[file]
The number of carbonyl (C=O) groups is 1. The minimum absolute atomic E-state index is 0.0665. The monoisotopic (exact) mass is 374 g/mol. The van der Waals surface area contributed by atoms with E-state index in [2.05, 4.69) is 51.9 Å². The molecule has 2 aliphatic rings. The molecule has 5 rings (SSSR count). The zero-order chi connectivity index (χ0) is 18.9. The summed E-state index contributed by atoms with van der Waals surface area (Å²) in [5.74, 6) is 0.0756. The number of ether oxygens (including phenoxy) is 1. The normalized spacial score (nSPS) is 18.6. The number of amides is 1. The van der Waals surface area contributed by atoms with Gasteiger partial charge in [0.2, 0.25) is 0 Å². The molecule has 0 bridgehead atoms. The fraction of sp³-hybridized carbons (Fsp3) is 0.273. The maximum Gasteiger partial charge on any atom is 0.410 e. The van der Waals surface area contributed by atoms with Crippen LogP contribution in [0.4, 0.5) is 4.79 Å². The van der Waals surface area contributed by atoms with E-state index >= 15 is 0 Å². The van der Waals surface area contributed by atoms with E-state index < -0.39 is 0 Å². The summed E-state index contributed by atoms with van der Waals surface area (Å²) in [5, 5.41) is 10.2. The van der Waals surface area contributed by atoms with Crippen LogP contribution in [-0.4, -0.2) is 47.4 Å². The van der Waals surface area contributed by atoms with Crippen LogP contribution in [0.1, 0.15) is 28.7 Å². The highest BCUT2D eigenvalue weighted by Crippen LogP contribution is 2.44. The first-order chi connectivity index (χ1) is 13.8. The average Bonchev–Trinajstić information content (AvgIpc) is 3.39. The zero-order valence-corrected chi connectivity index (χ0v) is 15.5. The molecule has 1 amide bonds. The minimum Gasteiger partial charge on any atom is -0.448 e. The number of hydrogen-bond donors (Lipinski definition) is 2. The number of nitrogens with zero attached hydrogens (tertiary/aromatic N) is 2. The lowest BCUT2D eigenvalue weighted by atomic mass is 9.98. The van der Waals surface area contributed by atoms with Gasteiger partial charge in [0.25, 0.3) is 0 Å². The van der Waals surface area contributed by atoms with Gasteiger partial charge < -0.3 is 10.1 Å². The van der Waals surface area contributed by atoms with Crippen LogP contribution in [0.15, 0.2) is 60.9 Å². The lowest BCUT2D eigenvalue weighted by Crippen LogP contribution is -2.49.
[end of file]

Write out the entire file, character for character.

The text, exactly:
The number of carbonyl (C=O) groups is 1. The minimum absolute atomic E-state index is 0.0665. The monoisotopic (exact) mass is 374 g/mol. The van der Waals surface area contributed by atoms with E-state index in [2.05, 4.69) is 51.9 Å². The molecule has 2 aliphatic rings. The molecule has 5 rings (SSSR count). The zero-order chi connectivity index (χ0) is 18.9. The summed E-state index contributed by atoms with van der Waals surface area (Å²) in [5.74, 6) is 0.0756. The number of ether oxygens (including phenoxy) is 1. The normalized spacial score (nSPS) is 18.6. The number of amides is 1. The van der Waals surface area contributed by atoms with Gasteiger partial charge in [0.2, 0.25) is 0 Å². The molecule has 0 bridgehead atoms. The fraction of sp³-hybridized carbons (Fsp3) is 0.273. The maximum Gasteiger partial charge on any atom is 0.410 e. The van der Waals surface area contributed by atoms with Crippen LogP contribution in [0.4, 0.5) is 4.79 Å². The van der Waals surface area contributed by atoms with E-state index >= 15 is 0 Å². The van der Waals surface area contributed by atoms with E-state index < -0.39 is 0 Å². The summed E-state index contributed by atoms with van der Waals surface area (Å²) in [5, 5.41) is 10.2. The van der Waals surface area contributed by atoms with Crippen LogP contribution in [-0.4, -0.2) is 47.4 Å². The van der Waals surface area contributed by atoms with Crippen LogP contribution in [0.1, 0.15) is 28.7 Å². The highest BCUT2D eigenvalue weighted by Crippen LogP contribution is 2.44. The first-order chi connectivity index (χ1) is 13.8. The average Bonchev–Trinajstić information content (AvgIpc) is 3.39. The zero-order valence-corrected chi connectivity index (χ0v) is 15.5. The molecule has 1 amide bonds. The minimum Gasteiger partial charge on any atom is -0.448 e. The number of hydrogen-bond donors (Lipinski definition) is 2. The number of nitrogens with zero attached hydrogens (tertiary/aromatic N) is 2. The lowest BCUT2D eigenvalue weighted by atomic mass is 9.98. The van der Waals surface area contributed by atoms with Gasteiger partial charge in [0.25, 0.3) is 0 Å². The van der Waals surface area contributed by atoms with Gasteiger partial charge < -0.3 is 10.1 Å². The van der Waals surface area contributed by atoms with Crippen LogP contribution in [0.15, 0.2) is 60.9 Å². The lowest BCUT2D eigenvalue weighted by Crippen LogP contribution is -2.49.